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Film Review: In Your Eyes

When Joss Whedon writes something, you generally expect it to have great dialogue and characterization, some stuff that will make you uncomfortable, and an ending that, while not necessarily happy or good, will be satisfying.

The new film In Your Eyes has two of those. It’s a start.

In Your Eyes is the story of Rebecca and Dylan, who live in New Hampshire and New Mexico, respectively, and how they somehow share a psychic bond allowing them to communicate. They couldn’t be more different — she’s a society wife with mental issues; he’s an ex-con just trying not to get pulled back in — but, as is to be expected in a supernatural romance, they manage to fall in love.

And then, because it’s a Joss Whedon script, everything falls apart.

Directed capably by relative-unknown Brin Hill from a script by Joss Whedon (who needs no introduction), In Your Eyes stars Zoe Kazan (Nina on Bored to Death) as the porcelain-doll-looking ingenue Rebecca and Michael Stahl-David (The Black Donnellys) as Dylan, who looks a fair bit like True Blood‘s Ryan Kwanten. Kazan is at her best when she’s suffering from what her chauvinistic-doctor-husband (Mark Feuerstein, Royal Pains) calls seizures — seizures she experiences when something bad happens to Dylan (such as getting blindsided in a bar fight or trying to stop his kitchen from catching fire). Stahl-David, I think, is actually the better actor here; I felt he imbued his performance with more honesty and emotion. Not that Kazan was bad, but Stahl-David was better.

The cast is rounded out with David Gallagher (Simon on 7th Heaven) and Steve Howey (Kevin on Shameless) as Dylan’s partners-in-crime; Nikki Reed (Rosalie in Twilight) as barfly-and-occasionally-interested-in-Dylan-girl Donna; Steve Harris (The Practice) as Giddons, Dylan’s parole officer; and Jennifer Grey (Dirty Dancing) as Diane, a fellow society wife in Rebecca’s world. Of that list, I think Harris was probably the best of the bunch, imbuing Giddons with a combination of snark and compassion that you see in TV’s best POs.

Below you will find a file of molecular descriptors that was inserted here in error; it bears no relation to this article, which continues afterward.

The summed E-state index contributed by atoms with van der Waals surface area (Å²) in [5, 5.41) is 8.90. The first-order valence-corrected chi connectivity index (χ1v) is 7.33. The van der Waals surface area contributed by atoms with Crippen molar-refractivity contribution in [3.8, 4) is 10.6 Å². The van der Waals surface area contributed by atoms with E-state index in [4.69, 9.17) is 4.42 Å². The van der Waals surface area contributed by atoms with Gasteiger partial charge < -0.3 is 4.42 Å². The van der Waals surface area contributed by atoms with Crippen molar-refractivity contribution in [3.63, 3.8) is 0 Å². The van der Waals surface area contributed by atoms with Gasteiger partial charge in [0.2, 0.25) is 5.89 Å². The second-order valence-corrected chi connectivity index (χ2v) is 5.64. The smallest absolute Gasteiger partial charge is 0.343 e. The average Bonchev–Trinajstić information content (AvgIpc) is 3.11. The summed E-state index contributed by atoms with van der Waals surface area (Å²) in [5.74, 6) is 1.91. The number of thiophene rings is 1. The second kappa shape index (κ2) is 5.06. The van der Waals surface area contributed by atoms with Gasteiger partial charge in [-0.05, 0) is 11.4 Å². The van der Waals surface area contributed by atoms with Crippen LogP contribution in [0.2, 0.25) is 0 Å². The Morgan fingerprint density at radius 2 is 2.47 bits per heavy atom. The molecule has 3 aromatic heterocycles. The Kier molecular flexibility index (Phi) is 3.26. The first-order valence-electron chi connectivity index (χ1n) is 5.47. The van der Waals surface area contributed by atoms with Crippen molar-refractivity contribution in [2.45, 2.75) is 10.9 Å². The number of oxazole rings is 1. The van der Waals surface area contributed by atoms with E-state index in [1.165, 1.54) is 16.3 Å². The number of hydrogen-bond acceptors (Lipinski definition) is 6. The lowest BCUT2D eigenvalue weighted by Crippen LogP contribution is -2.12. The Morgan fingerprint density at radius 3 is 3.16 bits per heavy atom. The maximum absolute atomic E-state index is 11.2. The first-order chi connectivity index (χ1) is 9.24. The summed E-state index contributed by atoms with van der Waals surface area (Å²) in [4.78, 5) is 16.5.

The cinematography itself was rather skillful, as it’s a challenge to do something new with the “two people feel/see/hear each other over a distance” thing. The conversations between Rebecca and Dylan cut quickly, and especially when they first realize they can hear each other the camera work and editing on Dylan’s half of the scene is quite nice. Credit for that should go to editor Steven Pilgrim (30 for 30). The music, by Tony Morales (The Riches) was relatively atmospheric and I didn’t notice anything distracting about it.

According to IMDB, Whedon wrote this script when he was 28, back in 1992. The flaws in it kind of show — while his snappy dialogue remains snappy and his characterization remains sharp, the ending has a few massive plot-holes in it and some parts clearly are dated — for example, some of the airport stuff that was glossed over and the “now what’s going to happen” at the very end. A lot of that ruined the end of the film for me, although it didn’t overshadow the good stuff — including possibly the most weird non-alien-or-fantasy-creature sex scene you’ll see in a while and also a great bit of dialogue when the main characters finally meet in person (it’s a romance; of course you know they will).

In Your Eyes is being distributed through Vimeo On Demand — $5 for a 72-hour rental — and the medium is excellent in terms of quality and ease-of-use; you can pay with Paypal or by credit card, and I streamed to my computer over wi-fi and then transferred it to a 42-inch flat-screen television over a cable and there were no artifacts in the picture or the sound, aside from a brief moment of buffering here and there (which was more a function of my system than Vimeo’s). The captions could use some work (they appear on a translucent dark-gray bar, instead of just over the image) but they were accurate and easy to read.

Overall I think that In Your Eyes is an okay film. The first two acts are good (especially the scene in the very beginning, which you may have already seen — the sledding scene), although when the script starts raising the stakes over and over in the third I felt things got muddled and difficult to believe. For Whedon completists, $5 isn’t a lot of money to spend — much less than a ticket to, say, Avengers 2 — but I don’t think I’ll watch this movie again the same way I might re-watch Serenity or the first Avengers movie.

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Note to Parents: This film contains adult language, adult situations, slightly-more-than-mild-but-less-than-moderate violence (nothing explicit), and one nudity-free sex scene. It should be acceptable for most PG-13 audiences. You should, of course, use your own best judgment when it comes to your children.

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About the Author

Josh Roseman (not the trombonist; the other one) lives in Georgia. His fiction has appeared in Asimov’s, Escape Pod, and the Crossed Genres anthology Fat Girl in a Strange Land, among others. His voice has been heard around the fiction podosphere as well, including here on Escape Pod. Find him online at roseplusman.com, or on Twitter @listener42.

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